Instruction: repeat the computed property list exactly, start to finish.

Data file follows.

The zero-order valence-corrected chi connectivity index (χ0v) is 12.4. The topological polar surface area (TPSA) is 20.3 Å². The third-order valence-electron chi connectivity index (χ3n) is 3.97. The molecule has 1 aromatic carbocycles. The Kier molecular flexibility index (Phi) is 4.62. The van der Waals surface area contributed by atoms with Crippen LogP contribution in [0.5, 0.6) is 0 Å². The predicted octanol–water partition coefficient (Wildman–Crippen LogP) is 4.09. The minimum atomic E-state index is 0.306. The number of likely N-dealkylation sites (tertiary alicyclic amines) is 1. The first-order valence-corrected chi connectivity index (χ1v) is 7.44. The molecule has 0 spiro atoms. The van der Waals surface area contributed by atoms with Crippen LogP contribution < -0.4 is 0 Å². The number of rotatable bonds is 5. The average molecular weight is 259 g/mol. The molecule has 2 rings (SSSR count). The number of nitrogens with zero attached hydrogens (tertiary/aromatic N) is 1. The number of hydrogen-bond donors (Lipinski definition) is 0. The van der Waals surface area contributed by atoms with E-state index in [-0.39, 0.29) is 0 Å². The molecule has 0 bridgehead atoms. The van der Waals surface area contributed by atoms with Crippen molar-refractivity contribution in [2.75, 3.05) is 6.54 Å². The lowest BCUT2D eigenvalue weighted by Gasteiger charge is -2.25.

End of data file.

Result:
The zero-order valence-corrected chi connectivity index (χ0v) is 12.4. The topological polar surface area (TPSA) is 20.3 Å². The third-order valence-electron chi connectivity index (χ3n) is 3.97. The molecule has 1 aromatic carbocycles. The Kier molecular flexibility index (Phi) is 4.62. The van der Waals surface area contributed by atoms with Crippen LogP contribution in [0.5, 0.6) is 0 Å². The predicted octanol–water partition coefficient (Wildman–Crippen LogP) is 4.09. The minimum atomic E-state index is 0.306. The number of likely N-dealkylation sites (tertiary alicyclic amines) is 1. The first-order valence-corrected chi connectivity index (χ1v) is 7.44. The molecule has 0 spiro atoms. The van der Waals surface area contributed by atoms with Crippen LogP contribution < -0.4 is 0 Å². The number of rotatable bonds is 5. The average molecular weight is 259 g/mol. The molecule has 2 rings (SSSR count). The number of nitrogens with zero attached hydrogens (tertiary/aromatic N) is 1. The number of hydrogen-bond donors (Lipinski definition) is 0. The van der Waals surface area contributed by atoms with E-state index in [-0.39, 0.29) is 0 Å². The molecule has 0 bridgehead atoms. The van der Waals surface area contributed by atoms with Crippen molar-refractivity contribution in [2.75, 3.05) is 6.54 Å². The lowest BCUT2D eigenvalue weighted by Gasteiger charge is -2.25.